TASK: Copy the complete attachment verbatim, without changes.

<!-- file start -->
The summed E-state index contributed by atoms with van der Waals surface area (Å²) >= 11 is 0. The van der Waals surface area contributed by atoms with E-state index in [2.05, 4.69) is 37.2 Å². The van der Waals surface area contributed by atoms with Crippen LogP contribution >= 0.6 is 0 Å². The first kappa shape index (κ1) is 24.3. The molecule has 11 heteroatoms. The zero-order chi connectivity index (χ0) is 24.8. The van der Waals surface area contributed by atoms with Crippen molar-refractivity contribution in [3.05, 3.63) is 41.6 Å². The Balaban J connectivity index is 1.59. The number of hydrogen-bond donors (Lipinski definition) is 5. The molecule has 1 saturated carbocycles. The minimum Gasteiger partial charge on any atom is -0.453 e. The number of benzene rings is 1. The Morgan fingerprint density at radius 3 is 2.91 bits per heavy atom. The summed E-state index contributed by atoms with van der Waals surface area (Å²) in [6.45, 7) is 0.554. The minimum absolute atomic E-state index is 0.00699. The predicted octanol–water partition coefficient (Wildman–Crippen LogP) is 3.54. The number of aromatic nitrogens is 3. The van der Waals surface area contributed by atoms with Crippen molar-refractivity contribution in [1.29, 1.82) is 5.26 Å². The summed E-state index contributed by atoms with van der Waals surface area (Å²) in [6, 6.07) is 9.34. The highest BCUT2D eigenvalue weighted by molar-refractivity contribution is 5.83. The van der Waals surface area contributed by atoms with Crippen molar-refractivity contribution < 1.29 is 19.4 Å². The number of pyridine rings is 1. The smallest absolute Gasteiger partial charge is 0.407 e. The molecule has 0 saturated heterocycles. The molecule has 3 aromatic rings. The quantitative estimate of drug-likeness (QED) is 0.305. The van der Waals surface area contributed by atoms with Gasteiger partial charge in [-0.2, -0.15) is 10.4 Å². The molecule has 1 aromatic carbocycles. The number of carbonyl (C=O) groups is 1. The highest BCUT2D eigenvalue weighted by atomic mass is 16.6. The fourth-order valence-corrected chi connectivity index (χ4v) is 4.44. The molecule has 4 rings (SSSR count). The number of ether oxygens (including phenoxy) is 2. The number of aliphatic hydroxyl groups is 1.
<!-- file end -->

The summed E-state index contributed by atoms with van der Waals surface area (Å²) >= 11 is 0. The van der Waals surface area contributed by atoms with E-state index in [2.05, 4.69) is 37.2 Å². The van der Waals surface area contributed by atoms with Crippen LogP contribution >= 0.6 is 0 Å². The first kappa shape index (κ1) is 24.3. The molecule has 11 heteroatoms. The zero-order chi connectivity index (χ0) is 24.8. The van der Waals surface area contributed by atoms with Crippen molar-refractivity contribution in [3.05, 3.63) is 41.6 Å². The Balaban J connectivity index is 1.59. The number of hydrogen-bond donors (Lipinski definition) is 5. The molecule has 1 saturated carbocycles. The minimum Gasteiger partial charge on any atom is -0.453 e. The number of benzene rings is 1. The Morgan fingerprint density at radius 3 is 2.91 bits per heavy atom. The summed E-state index contributed by atoms with van der Waals surface area (Å²) in [6.45, 7) is 0.554. The minimum absolute atomic E-state index is 0.00699. The predicted octanol–water partition coefficient (Wildman–Crippen LogP) is 3.54. The number of aromatic nitrogens is 3. The van der Waals surface area contributed by atoms with Crippen molar-refractivity contribution in [1.29, 1.82) is 5.26 Å². The summed E-state index contributed by atoms with van der Waals surface area (Å²) in [6, 6.07) is 9.34. The highest BCUT2D eigenvalue weighted by molar-refractivity contribution is 5.83. The van der Waals surface area contributed by atoms with Crippen molar-refractivity contribution < 1.29 is 19.4 Å². The number of pyridine rings is 1. The smallest absolute Gasteiger partial charge is 0.407 e. The molecule has 0 saturated heterocycles. The molecule has 3 aromatic rings. The quantitative estimate of drug-likeness (QED) is 0.305. The van der Waals surface area contributed by atoms with Gasteiger partial charge in [-0.2, -0.15) is 10.4 Å². The molecule has 1 aromatic carbocycles. The number of carbonyl (C=O) groups is 1. The highest BCUT2D eigenvalue weighted by atomic mass is 16.6. The fourth-order valence-corrected chi connectivity index (χ4v) is 4.44. The molecule has 4 rings (SSSR count). The number of ether oxygens (including phenoxy) is 2. The number of aliphatic hydroxyl groups is 1.